There are a variety of reasons why you may want to transfer ownership of your federally registered trademark (or acquire ownership of a trademark). For example, trademarks may need to be assigned during a business acquisition or as part of a reorganization. Today’s post discusses how to transfer ownership of trademarks and why you should ensure you transfer your trademarks correctly.
Documenting the Trademark Transfer with a Transfer (Assignment) Agreement
Transferring your trademark includes two major steps: documenting the transfer between the parties and then documenting the transfer with the U.S. Patent and Trademark Office (USPTO). Before you can document your transfer with the USPTO, you’ll need to put together a trademark transfer (or assignment) agreement. This document will lay out the terms of the transfer, including payment terms, what rights are being assigned, the USPTO registration number of the trademark, and any representations and warranties from the current owner of the trademark—the current owner typically represents to the new owner that they own all rights to the trademark, have the authority to transfer the mark, and are not aware of pending claims against the trademark or its use.
In order to move forward with transferring ownership of the registered trademark with the USPTO, you are first required to have a signed trademark transfer agreement.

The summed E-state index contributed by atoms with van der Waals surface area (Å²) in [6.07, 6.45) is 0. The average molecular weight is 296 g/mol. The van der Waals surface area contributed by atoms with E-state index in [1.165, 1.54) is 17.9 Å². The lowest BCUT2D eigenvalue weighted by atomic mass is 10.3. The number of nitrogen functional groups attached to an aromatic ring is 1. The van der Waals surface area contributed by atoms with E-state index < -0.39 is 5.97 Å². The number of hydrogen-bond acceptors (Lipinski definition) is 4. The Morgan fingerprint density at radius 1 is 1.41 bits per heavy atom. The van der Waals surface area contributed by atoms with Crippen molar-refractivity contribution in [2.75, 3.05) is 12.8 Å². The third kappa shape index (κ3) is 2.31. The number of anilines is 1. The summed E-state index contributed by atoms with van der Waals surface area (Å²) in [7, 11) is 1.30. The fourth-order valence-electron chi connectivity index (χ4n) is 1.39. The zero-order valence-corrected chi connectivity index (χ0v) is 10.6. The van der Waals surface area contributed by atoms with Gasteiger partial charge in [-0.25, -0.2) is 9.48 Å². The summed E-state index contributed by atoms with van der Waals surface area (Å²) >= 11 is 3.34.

Filing the Assignment with the USPTO
The owner of the trademark is required to record the transaction with the USPTO anytime the owner assigns a federally registered trademark.
Luckily, the USPTO has a simple online form that you can use to record the assignment. You are required to fill out the form and submit a copy of the executed transfer agreement in order to complete the assignment process—the assignment is typically processed within one business day if filed online. There is also a $40 filing fee to record the trademark assignment.
There’s also an option to file a paper version of the online form; however, if time is of the essence, then filing online is the preferred method, because paper filed assignments typically take up to one week to be recorded (versus one day for online filings).
Why does it matter that you transfer your trademarks correctly?
If you fail to properly transfer ownership of your trademarks and the individual or company that you sell your rights to does something with the trademark that infringes on another trademark, then, because you still technically own the trademark (at least as far as the USPTO records go), you may be roped into the dispute.
On the flipside, if you purchase the rights and interest to a trademark and never properly record the transfer with the USPTO, then you may end up in a battle over ownership with the prior owner—the prior owner technically still owns the trademark until the transfer is recorded with the USPTO.
Don’t forget to transfer ownership of your state trademarks as well. In Washington, the secretary of state requires a simple form and a $10 filing fee to transfer each mark.
If you’re interested in learning more about transferring your trademarks and avoiding ownership or infringement issues associated with not properly recording the transfer, feel free to contact us.
Photo: Simon Q | Flickr
Photo: Rajiv Patel | Flickr
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